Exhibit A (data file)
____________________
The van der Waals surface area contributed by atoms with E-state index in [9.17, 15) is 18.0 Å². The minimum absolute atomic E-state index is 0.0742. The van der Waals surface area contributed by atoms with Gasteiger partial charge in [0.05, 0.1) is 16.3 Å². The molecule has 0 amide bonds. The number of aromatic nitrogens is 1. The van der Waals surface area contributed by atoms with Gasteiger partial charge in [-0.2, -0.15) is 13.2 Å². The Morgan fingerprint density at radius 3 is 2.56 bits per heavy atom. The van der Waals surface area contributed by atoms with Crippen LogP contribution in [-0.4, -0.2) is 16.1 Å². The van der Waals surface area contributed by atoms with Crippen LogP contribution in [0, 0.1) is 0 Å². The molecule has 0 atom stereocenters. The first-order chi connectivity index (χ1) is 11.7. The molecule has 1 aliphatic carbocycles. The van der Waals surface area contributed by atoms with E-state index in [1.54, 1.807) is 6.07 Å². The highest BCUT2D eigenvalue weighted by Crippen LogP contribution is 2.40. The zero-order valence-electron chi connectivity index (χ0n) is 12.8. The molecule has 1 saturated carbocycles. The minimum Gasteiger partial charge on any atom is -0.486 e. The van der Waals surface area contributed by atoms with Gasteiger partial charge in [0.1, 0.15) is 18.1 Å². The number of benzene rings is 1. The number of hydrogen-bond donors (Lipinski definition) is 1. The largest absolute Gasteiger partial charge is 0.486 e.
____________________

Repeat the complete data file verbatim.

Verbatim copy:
The van der Waals surface area contributed by atoms with E-state index in [9.17, 15) is 18.0 Å². The minimum absolute atomic E-state index is 0.0742. The van der Waals surface area contributed by atoms with Gasteiger partial charge in [0.05, 0.1) is 16.3 Å². The molecule has 0 amide bonds. The number of aromatic nitrogens is 1. The van der Waals surface area contributed by atoms with Gasteiger partial charge in [-0.2, -0.15) is 13.2 Å². The Morgan fingerprint density at radius 3 is 2.56 bits per heavy atom. The van der Waals surface area contributed by atoms with Crippen LogP contribution in [-0.4, -0.2) is 16.1 Å². The van der Waals surface area contributed by atoms with Crippen LogP contribution in [0, 0.1) is 0 Å². The molecule has 0 atom stereocenters. The first-order chi connectivity index (χ1) is 11.7. The molecule has 1 aliphatic carbocycles. The van der Waals surface area contributed by atoms with E-state index in [1.54, 1.807) is 6.07 Å². The highest BCUT2D eigenvalue weighted by Crippen LogP contribution is 2.40. The zero-order valence-electron chi connectivity index (χ0n) is 12.8. The molecule has 1 saturated carbocycles. The minimum Gasteiger partial charge on any atom is -0.486 e. The van der Waals surface area contributed by atoms with Gasteiger partial charge in [0.1, 0.15) is 18.1 Å². The number of benzene rings is 1. The number of hydrogen-bond donors (Lipinski definition) is 1. The largest absolute Gasteiger partial charge is 0.486 e.